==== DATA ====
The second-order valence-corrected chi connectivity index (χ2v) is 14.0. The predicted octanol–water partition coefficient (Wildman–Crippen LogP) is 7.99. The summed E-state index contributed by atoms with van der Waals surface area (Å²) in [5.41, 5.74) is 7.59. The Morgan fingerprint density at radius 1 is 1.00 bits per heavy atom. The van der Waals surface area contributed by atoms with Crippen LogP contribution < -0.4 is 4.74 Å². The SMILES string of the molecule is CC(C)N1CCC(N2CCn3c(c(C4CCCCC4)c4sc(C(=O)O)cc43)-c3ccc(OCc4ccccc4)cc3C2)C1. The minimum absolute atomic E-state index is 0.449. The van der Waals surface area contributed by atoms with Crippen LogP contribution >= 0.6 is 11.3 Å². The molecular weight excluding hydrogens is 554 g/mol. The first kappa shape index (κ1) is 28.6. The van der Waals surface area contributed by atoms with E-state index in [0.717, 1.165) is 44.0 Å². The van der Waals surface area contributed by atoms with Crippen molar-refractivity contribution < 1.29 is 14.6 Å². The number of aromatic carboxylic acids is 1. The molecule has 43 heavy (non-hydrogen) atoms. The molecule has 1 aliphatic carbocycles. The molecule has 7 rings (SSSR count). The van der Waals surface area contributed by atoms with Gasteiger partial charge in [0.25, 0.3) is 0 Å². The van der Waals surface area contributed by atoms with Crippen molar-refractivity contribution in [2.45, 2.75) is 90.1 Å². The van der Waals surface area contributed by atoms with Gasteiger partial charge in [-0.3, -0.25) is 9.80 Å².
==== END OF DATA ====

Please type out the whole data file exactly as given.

The second-order valence-corrected chi connectivity index (χ2v) is 14.0. The predicted octanol–water partition coefficient (Wildman–Crippen LogP) is 7.99. The summed E-state index contributed by atoms with van der Waals surface area (Å²) in [5.41, 5.74) is 7.59. The Morgan fingerprint density at radius 1 is 1.00 bits per heavy atom. The van der Waals surface area contributed by atoms with Crippen LogP contribution < -0.4 is 4.74 Å². The SMILES string of the molecule is CC(C)N1CCC(N2CCn3c(c(C4CCCCC4)c4sc(C(=O)O)cc43)-c3ccc(OCc4ccccc4)cc3C2)C1. The minimum absolute atomic E-state index is 0.449. The van der Waals surface area contributed by atoms with Crippen LogP contribution >= 0.6 is 11.3 Å². The molecular weight excluding hydrogens is 554 g/mol. The first kappa shape index (κ1) is 28.6. The van der Waals surface area contributed by atoms with E-state index in [0.717, 1.165) is 44.0 Å². The van der Waals surface area contributed by atoms with Crippen molar-refractivity contribution < 1.29 is 14.6 Å². The number of aromatic carboxylic acids is 1. The molecule has 43 heavy (non-hydrogen) atoms. The molecule has 1 aliphatic carbocycles. The molecule has 7 rings (SSSR count). The van der Waals surface area contributed by atoms with Gasteiger partial charge in [0.25, 0.3) is 0 Å². The van der Waals surface area contributed by atoms with Crippen molar-refractivity contribution in [2.45, 2.75) is 90.1 Å². The van der Waals surface area contributed by atoms with Gasteiger partial charge in [-0.3, -0.25) is 9.80 Å².